other commercial aspects.







Dr Rupert Soar

The Rapid Manufacturing Research Group and

Freeform Construction Laboratory

Wolfson School of Mechanical and Manufacturing Engineering

Loughborough University



Tel: +44 (0) 1509 227637

Cel: +44 (0) 7973219624


-----Original Message-----
From: [] On Behalf
Of Brock Hinzmann
Sent: 29 April 2008 06:53
To: Adrian Bowyer
Subject: Re: [rp-ml] Slow growth


Dear Adrian,


Yours is not an inconceivable application of existing and relatively

near-term technologies. A number of robot art projects exist that do

essentially what you propose. I only wish I had a paying client to put

it all together.


First of all, your idea to combine it with Marshall's Moon concept is

brilliant. A robot that has all of the time in the world to trek across

a planet (Mars and Venus also come to mind), powered by very low levels

of solar radiation, able to work slowly, tediously, but predictably, in

a space and time that no human would or could tolerate, has tremendous

economical advantages. We can also imagine applications here on Earth.


I have even seen concepts where a living plant shifts its weight in

response to the position of the sun, in order to create enough pressure

for a pedal, like a footfall on a bicycle, to move a robot forward. We

are talking really slow progress here, a foot a day, but a robot doesn't



If we are talking about preparing a far-off planet for some eventual

human occupation, then we may not care about slowly the robots work to

prepare an infrastructure, such as a solar-powered communications

network, as long as it progresses at a predictable rate. If the space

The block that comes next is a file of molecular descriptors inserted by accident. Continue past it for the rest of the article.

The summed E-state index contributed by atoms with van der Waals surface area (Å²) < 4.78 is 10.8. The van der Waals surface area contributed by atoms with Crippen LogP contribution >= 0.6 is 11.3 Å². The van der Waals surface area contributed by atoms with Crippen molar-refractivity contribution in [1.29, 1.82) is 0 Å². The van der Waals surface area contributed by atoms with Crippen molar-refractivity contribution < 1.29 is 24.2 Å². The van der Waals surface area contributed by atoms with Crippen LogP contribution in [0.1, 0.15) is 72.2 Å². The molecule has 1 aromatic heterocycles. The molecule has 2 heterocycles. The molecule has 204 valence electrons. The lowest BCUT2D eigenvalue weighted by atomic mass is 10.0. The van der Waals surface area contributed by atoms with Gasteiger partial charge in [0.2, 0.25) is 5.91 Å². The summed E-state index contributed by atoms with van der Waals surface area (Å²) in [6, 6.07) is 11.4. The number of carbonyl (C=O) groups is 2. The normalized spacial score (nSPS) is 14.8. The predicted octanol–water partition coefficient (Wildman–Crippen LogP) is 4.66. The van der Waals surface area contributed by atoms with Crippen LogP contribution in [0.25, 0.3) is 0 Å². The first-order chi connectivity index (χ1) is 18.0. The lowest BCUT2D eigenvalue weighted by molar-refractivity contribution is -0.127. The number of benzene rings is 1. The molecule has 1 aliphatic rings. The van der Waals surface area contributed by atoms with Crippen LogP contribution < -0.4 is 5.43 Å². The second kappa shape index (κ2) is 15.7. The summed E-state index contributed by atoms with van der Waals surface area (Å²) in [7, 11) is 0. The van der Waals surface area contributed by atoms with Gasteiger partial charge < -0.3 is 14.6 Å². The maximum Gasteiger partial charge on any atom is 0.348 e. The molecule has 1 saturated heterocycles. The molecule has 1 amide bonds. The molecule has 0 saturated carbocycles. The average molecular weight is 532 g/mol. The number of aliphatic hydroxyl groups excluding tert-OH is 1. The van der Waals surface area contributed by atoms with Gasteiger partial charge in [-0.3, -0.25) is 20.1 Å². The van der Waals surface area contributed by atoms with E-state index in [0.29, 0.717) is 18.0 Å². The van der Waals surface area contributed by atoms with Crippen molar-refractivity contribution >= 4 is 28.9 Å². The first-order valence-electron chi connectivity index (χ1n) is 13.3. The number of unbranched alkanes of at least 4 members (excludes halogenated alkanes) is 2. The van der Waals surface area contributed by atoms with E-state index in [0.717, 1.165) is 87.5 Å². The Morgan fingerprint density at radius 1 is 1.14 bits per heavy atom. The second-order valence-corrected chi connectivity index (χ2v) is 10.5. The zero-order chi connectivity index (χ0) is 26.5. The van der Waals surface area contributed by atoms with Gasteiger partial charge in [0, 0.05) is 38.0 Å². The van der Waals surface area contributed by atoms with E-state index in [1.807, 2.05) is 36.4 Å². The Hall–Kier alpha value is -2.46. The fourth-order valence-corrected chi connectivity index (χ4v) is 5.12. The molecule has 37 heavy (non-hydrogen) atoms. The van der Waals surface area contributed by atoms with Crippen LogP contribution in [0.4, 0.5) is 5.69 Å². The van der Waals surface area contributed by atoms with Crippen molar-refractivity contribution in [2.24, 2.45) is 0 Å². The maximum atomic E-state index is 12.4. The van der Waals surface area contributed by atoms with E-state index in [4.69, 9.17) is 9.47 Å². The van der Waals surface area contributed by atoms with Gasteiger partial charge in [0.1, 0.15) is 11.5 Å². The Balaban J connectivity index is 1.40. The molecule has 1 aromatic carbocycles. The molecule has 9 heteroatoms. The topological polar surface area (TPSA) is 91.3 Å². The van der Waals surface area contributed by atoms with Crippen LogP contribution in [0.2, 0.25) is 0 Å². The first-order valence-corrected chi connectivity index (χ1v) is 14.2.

agencies could send robots well in advance, such a network could have a

variety of scientific research and environmental evaluation applications

that would be valuable, whether or not a human team is eventually sent

to live there.


Vast sections of Earth, deserts, outbacks, etc., could serve as testing

grounds of more immediate value. While many of these might be of social

benefit, the money to pay for them is limited. I have had some thoughts

recently that alternative financing methods are possible, such as

environmentally-concerned individuals willing to pay money to support

poor remote rural individuals to install and monitor [robots, in this

case, and] networks or the use of carbon credits or other alternative

currency/money systems to trade service for service or other values.

Perhaps Adrian has other contacts in the open-source world that are more

creative than I am in this regard.


Brock Hinzmann

Technology Navigator


Adrian Bowyer wrote:

> Quoting Stewart Dickson <>:


>> Back in the old days, Marshall Burns wrote essays proposing SLS

>> machines which ran on sand.

>> A new way to build a pyramid.

>> If it would work on Mars, it would work in Africa.


> I have thought for some time that it would be fun to build a robot

> that crawled very very slowly across sand, digging it up, refining it,

> extracting trace elements, and using the results to make PV cells

> inefficiently and badly.


> These it would leave connected up in a trail behind it as it moved

> forward a few meters per day. The cells would provide all the power

> it needed, of course.


> But what on Earth could we do with all the spare power that would be

> available after it had been left to wander about in a desert for a few

> years? There must be some use for it...


> Best wishes


> Adrian


> Dr Adrian Bowyer




Received on Tue Apr 29 21:14:52 2008